Implications of the Russia-Ukraine conflict: Goldman Sachs

Fri 04 Mar 22, 3:35pm (AEST)
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Key Points

  • Russia and Ukraine's contribution to global GDP growth is quite minimal
  • Goldman remains hawkish on interest rate hikes in the US
  • The market was already in a state of correction before the Russia-Ukraine conflict

Russia’s invasion of Ukraine has sent shockwaves across the global economy and equity markets. 

Goldman Sachs analysts recently explored the implications of the Russia-Ukraine war for the global economy and markets. Here's their take on how things might unravel.

Outlook for monetary policy remains hawkish

Russia and Ukraine account for circa 2-3% of global GDP, so their overall contribution to global growth is relatively small, said Daan Struyven, senior global economist at Goldman Sachs.

The war has triggered a sharp rise across a basket of commodities, most notably oil and gas. Struyven said this could leave the rest of Europe vulnerable to more inflation, especially since gas has a significant weighting in Europe's Consumer Price Index.

When it comes to monetary policy, Struyven said that his baseline views remain quite hawkish for the US Federal Reserve, with expectations of:

  • Seven 25 bps rate hikes in 2022

  • Four 25 bps rate hikes in 2023

This would leave US interest rates at 2.75% by the end of 2023.

In Europe, he expects two 25 basis point hikes from the European Central Bank. This outlook has a base case where the Russia-Ukraine impact on growth "remains manageable".

Implications for stocks

Peter Oppenheimer, chief global equity strategist at Goldman Sachs said the market was already in the middle of a correction by the time the Russia-Ukraine crisis hit, triggered by concerns about rising interest rates.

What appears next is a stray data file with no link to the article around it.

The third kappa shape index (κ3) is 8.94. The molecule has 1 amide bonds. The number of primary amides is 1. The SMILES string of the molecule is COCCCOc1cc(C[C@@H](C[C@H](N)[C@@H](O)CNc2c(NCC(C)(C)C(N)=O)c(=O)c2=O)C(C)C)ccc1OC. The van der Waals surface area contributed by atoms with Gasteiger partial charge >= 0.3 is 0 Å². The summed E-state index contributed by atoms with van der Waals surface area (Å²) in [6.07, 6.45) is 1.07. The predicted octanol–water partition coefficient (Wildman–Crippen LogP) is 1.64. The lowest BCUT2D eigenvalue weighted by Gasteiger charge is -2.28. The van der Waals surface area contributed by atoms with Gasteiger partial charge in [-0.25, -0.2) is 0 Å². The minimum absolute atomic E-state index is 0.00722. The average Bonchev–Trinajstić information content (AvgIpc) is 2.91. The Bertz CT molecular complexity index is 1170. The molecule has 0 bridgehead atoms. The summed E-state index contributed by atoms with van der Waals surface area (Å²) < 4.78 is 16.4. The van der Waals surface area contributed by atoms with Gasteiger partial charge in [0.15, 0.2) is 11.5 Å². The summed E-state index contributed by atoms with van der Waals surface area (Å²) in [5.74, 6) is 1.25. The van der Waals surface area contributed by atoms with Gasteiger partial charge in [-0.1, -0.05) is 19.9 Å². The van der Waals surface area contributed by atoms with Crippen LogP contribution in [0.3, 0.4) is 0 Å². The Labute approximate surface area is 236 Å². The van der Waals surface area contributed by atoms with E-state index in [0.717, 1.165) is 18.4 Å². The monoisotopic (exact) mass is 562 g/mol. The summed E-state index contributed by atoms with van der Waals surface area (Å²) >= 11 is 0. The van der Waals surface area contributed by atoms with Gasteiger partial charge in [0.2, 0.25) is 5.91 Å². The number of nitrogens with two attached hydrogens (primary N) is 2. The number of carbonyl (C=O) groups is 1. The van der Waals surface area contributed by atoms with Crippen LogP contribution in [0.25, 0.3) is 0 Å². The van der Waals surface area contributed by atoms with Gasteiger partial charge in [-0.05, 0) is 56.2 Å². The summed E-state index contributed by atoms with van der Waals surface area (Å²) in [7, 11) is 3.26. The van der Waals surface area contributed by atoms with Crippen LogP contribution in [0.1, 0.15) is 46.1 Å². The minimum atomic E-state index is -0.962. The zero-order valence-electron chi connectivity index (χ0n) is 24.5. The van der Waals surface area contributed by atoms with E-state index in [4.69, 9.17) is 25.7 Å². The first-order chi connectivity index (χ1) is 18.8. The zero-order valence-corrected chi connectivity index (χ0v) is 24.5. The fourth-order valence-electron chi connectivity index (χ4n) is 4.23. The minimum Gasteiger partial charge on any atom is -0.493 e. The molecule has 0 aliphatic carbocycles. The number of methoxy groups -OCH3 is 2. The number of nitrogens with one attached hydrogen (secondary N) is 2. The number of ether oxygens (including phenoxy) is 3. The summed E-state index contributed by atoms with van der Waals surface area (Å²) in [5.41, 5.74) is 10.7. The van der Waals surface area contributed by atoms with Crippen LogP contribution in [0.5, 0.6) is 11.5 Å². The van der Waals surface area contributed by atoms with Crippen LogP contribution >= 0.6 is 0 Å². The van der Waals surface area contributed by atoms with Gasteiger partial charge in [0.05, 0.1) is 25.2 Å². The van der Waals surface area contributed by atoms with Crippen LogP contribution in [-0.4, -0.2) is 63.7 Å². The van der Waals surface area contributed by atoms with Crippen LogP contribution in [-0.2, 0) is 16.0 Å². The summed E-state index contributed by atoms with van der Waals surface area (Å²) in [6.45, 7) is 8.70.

“Equities were already falling before this had happened, and because European markets were not very expensive at the outset, we do think a lot of bad news is already priced in,” said Oppenheimer.

“Inflation hit as a result of higher commodity prices and the potential impact on slowing growth has been the driver of further equity market weakness.”

“The equity risk premium [the extra return investors can expect for buying stocks over risk-free government bonds] has shot up much more, in fact, than most other geopolitical events have triggered over recent years or even decades. But that's understandable because the consequences of this are far-reaching and could be quite long-lasting.”

The bottom line is that the market appears to have absorbed most of the bad news that has already happened. Although the events continue to unfold, which could spur more negative implications for the the global economy and equity markets.

Written By

Kerry Sun

Content Strategist

Kerry holds a Bachelor of Commerce from Monash University. He is an avid swing trader, focused on technical set ups and breakouts. Outside of writing and trading, Kerry is a big UFC fan, loves poker and training Muay Thai. Connect via LinkedIn or email.

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